Yeshiva Students TAP New State Aid

Amid Budget Cuts, N.Y. Jewish Students Get Windfall

TAP Dance: Yeshiva students in New York have benefitted from a change in state law that allows them to receive tuition assistance to the tune of millions.
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TAP Dance: Yeshiva students in New York have benefitted from a change in state law that allows them to receive tuition assistance to the tune of millions.

By Paul Berger

Published November 20, 2012, issue of November 23, 2012.

(page 3 of 4)

The report showed that only one non-Jewish institution, Nyack College, a Christian liberal arts school with an undergraduate seminary track, applied for funds in the first half of 2012. The remaining schools — 32 out of the 33 that received funds — were yeshivas.

Dona Schepens, Nyack’s assistant treasurer, said the reason the college applied under the new rules is so that its pastoral ministry majors and youth and family ministry majors could claim the same grants as their peers in secular academic programs. Schepens said that nine students collected a total of $8,200.

The remainder of New York’s $9 million in TAP funds to theological students went to yeshiva scholars. An HESC employee initially told the Forward that the organization would release a breakdown of how much each yeshiva received after HESC published its annual report. But after the report was published, an HESC spokesman declined both the Forward’s request and also declined to explain why the request was denied.

New York’s TAP is among the largest state financial aid programs in the country for low-income students. During the past academic year, the HESC report estimated, New York State paid $920 million in grants to almost 400,000 students.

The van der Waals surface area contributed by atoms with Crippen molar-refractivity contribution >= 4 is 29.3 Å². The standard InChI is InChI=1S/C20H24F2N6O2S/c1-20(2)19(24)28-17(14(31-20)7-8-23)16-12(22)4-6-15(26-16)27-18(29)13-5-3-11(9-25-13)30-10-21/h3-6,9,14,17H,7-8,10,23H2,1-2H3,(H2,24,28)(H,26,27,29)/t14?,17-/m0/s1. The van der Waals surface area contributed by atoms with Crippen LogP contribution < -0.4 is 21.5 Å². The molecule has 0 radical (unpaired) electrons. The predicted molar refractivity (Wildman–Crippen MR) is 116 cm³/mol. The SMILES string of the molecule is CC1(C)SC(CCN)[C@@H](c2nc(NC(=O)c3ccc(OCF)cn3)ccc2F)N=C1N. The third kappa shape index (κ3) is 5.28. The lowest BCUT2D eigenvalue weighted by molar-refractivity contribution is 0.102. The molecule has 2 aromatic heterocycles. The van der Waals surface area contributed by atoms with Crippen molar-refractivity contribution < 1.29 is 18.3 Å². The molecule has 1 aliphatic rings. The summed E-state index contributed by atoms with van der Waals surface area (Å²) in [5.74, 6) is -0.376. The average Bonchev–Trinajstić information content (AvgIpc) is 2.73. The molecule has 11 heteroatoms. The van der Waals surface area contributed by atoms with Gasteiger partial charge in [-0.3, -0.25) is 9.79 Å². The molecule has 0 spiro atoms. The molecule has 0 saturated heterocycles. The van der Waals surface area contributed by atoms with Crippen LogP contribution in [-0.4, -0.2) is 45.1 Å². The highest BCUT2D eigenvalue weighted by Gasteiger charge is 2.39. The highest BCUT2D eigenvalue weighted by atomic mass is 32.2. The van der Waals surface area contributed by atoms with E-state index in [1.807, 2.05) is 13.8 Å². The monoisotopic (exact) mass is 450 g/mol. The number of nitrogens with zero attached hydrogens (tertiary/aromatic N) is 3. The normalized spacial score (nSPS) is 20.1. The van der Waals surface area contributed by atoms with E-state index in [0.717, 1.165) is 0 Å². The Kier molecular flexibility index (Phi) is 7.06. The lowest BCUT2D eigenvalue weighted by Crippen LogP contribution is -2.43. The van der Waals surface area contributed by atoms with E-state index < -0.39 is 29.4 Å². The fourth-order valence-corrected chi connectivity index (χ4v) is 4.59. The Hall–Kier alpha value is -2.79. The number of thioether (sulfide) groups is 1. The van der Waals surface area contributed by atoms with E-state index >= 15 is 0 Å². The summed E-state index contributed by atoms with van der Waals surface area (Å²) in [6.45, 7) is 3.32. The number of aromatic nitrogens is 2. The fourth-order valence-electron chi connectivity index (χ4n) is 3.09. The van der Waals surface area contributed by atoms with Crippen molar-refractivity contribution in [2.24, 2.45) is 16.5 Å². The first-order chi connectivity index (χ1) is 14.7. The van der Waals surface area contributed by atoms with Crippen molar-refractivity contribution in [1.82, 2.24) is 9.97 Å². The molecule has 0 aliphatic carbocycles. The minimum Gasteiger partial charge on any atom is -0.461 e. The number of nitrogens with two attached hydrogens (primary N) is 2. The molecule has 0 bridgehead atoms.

The program has struggled in recent years. In 2010 it had to cut awards to all students by 2%. That same year, New York State ended a modest TAP program for graduates, costing about $3 million annually.

Such cost-cutting measures are not unusual. Paul Lingenfelter, president of the State Higher Education Executive Officers, said states have struggled for decades to keep up with rising enrollment and with inflation. In New York, enrollment in public postsecondary education has increased by 37% since 2000.

Kantrowitz said states usually save money by reducing their grants or by tightening eligibility rules. He voiced surprise at New York’s decision to expand eligibility while it was struggling to fund the program.

“It’s a drop in the bucket in terms of percentage of overall funding,” Kantrowitz said of the estimated $18 million that will go to yeshiva students next year, “but still, every penny counts when they are trying to make ends meet.”



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